Ginger Licorice Tea

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Ingredients
Instructions
Nutrition

Warm and healing ginger licorice root tea is great for colds and adrenal health! This Ayurvedic recipe for Ginger Licorice Tea is a life saver, or least a throat saver.

When it gets cold outside and our throats begin to get a bit scratchy, I put up a pot of ginger licorice tea. Sweet and spicy, the boys love it on a cold day. The last time they went up skiing, they asked me to put some in a thermos for them.

Ingredients
Serves:
8
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Instructions
  1. Fill a medium pot with 2 quarts of water
  2. Add licorice and ginger
  3. Bring to a boil, then simmer for 10 minutes
  4. Pour through a fine mesh strainer into mugs
  5. Serve

According to The Way of Herbs, by Michael Tierra, ginger is of great benefit to the stomach and may be taken alone or with other herbs to enhance its effectiveness. Licorice is good for adrenal insufficiency (although large doses will exacerbate high blood pressure) and is very soothing for lungs and digestion. We use it in our house to soothe a cold or sore throat. And sometimes to calm down an upset tummy.

Here are some of my other healthy hot drink recipes:

Nutrition
There is no Nutrition Label for this recipe yet.

Comments

30 responses to “Ginger Licorice Tea”

  1. I have always loved licorice anything. I used to make licorice root tea and loved it. I ran into a problem when first finding Autoimmune Protocol and Paleo. I read about the TH1 TH2 balance and the conditions on each side of that balance. The condition I battle is on the TH1 side along with MS, Crohn’s Disease, Psoriasis,Sjoren’s Syndrome, Celiac Disease, Lichen Planus, Rheumatoid Arthritis, and others. It is encouraged to avoid foods/herbs/supplements that exacerbate those conditions. Licorice is on the list of thing to avoid if one’s condition is on the TH1 side. My question: I wonder how you manage to still enjoy licorice tea and maintain your health? Please share your secret so that maybe I can enjoy an occasional cup of licorice tea.
    Thank you! ❤
    Here’s a link to the article that is my sourse. https://www.thepaleomom.com/guest-post-by-mickie-trescott-what-is-the-role-of-th1-and-th2-in-autoimmune-disease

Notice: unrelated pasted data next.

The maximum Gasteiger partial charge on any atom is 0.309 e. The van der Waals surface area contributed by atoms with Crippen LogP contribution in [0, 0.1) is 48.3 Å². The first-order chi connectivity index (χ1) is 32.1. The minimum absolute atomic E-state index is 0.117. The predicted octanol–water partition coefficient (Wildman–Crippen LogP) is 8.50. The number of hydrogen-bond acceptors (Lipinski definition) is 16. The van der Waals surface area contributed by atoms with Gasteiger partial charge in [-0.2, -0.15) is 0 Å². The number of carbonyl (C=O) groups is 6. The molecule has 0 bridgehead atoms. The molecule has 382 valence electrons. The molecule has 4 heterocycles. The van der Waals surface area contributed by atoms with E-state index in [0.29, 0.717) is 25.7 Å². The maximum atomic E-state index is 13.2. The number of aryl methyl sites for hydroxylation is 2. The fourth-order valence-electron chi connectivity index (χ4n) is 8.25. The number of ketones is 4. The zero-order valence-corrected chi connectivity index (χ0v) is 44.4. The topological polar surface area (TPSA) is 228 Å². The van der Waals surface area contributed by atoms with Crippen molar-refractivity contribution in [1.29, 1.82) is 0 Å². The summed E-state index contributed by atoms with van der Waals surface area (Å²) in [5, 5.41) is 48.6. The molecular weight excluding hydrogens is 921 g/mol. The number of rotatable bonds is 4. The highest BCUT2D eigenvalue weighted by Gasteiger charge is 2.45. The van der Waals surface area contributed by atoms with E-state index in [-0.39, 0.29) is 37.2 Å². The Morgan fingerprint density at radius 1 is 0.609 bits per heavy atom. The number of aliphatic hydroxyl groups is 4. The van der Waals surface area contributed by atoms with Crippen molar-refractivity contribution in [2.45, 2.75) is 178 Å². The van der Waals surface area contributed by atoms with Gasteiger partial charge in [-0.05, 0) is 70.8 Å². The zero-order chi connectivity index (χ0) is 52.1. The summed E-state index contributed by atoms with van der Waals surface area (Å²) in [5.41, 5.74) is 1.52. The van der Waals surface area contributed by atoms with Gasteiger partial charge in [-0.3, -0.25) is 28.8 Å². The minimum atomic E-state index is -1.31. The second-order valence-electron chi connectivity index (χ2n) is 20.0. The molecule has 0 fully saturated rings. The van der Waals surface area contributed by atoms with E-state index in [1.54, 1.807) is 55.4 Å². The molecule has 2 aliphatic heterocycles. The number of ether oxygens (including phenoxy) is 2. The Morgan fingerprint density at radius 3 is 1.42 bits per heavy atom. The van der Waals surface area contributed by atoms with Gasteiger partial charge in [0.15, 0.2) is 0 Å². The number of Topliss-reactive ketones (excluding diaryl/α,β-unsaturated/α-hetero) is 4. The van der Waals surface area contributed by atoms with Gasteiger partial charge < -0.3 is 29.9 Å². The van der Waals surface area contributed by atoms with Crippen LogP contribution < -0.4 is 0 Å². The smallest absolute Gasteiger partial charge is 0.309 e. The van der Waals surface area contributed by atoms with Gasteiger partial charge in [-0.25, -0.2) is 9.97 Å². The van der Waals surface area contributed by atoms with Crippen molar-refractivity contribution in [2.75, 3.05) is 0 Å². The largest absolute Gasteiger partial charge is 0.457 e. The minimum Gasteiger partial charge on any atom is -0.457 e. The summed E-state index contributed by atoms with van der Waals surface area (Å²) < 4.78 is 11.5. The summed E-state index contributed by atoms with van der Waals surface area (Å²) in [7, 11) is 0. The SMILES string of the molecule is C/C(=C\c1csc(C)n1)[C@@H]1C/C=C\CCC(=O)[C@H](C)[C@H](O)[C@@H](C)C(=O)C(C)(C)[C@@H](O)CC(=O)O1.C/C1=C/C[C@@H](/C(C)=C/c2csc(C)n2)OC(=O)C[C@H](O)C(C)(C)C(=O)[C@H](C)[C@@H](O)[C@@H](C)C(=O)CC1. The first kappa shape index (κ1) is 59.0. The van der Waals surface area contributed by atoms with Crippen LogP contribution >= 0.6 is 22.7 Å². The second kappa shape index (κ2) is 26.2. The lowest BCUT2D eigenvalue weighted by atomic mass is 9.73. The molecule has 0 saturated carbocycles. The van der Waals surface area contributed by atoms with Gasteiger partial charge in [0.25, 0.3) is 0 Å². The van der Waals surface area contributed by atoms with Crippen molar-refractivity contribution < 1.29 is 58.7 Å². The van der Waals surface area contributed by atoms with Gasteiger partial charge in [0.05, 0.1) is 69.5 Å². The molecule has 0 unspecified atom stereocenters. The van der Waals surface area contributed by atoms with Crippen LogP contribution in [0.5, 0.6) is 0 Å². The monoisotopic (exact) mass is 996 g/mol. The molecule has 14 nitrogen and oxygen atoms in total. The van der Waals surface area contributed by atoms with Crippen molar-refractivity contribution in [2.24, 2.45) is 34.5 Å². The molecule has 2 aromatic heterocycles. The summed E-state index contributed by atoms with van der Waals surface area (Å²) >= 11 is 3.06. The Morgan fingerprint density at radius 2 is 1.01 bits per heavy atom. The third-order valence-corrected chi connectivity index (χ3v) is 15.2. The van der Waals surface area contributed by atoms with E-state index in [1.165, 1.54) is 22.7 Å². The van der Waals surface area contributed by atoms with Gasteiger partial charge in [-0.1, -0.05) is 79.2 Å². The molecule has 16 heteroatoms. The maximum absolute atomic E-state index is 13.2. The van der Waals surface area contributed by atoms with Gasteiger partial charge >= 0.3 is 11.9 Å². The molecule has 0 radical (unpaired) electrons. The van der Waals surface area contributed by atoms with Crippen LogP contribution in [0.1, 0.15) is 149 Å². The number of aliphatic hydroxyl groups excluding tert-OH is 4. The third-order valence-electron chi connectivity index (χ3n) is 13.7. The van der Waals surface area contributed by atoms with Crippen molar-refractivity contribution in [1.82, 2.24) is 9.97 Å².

• Irene, thanks for your comment. My T cells are in the normal range although I have MS, Hashimoto’s, and Celiac Disease, so this is not personally a concern for me. But, I think it’s far more important to stick to simple things like a low-carb diet and reduce sugar and carb intake which are known to be hyper-inflammatory with numerous studies supporting this factor, than to eliminate items like licorice that are helpful in so many ways. Aside from respiratory and digestive support, licorice contains a substance that sustains the adrenal glands by inhibiting the enzymes that break down cortisol, preventing it from becoming inactive. Furthermore, I cannot find any scientific papers on licorice interfering with immune function or creating autoimmune issues. Finally, my Ayurvedic mentor recommended licorice to me in the early 1990s, and recently the naturopathic doctor at my neurology practice reminded me of its importance.

  2. Does it really have that many calories? I fast every day but thought teas were noncaloric so I drink tea during my fast. Any insight to this?

  3. hi I’ve bought licorice powder how much would you recommend for 1 cup a day 1 each for my daughter and I I can’t find any that use the powder thankyou

    • Hi Julie, we store it in the refrigerator in a glass mason jar, when kept this way it will last for a couple of days.

    • Licorice-the-candy has wheat flour in it, either for jelling up or for preventing the pieces from sticking to each other. Licorice root does not have gluten. Gluten is only found in certain grains and foods that have been contaminated with gluten flour. :)

  4. Drinking more than a cup of licorice tea may affect cortisol levels in a bad way. Licorice tea contains glycyrrhetinic acid which inhibits a renal enzyme called 11?eta-Hydroxysteroid dehydrogenase type 2 which converts biologically active cortisol to inactive cortisone. The glycyrrhetinic acid in licorice tea can inhibit renal 11?-Hydroxysteroid dehydrogenase-2 ( HSD11B2) which causes cortisol levels to go up. This in turn can cause the immune system to plummet as well as cause weight gain issues and a number of other symptoms related to elevated cortisol levels.

  5. Do you cut off the tough outer skin of the ginger? By the time I am done with this, the amount of ginger is so small!

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Recipes » Drinks » Ginger Licorice Tea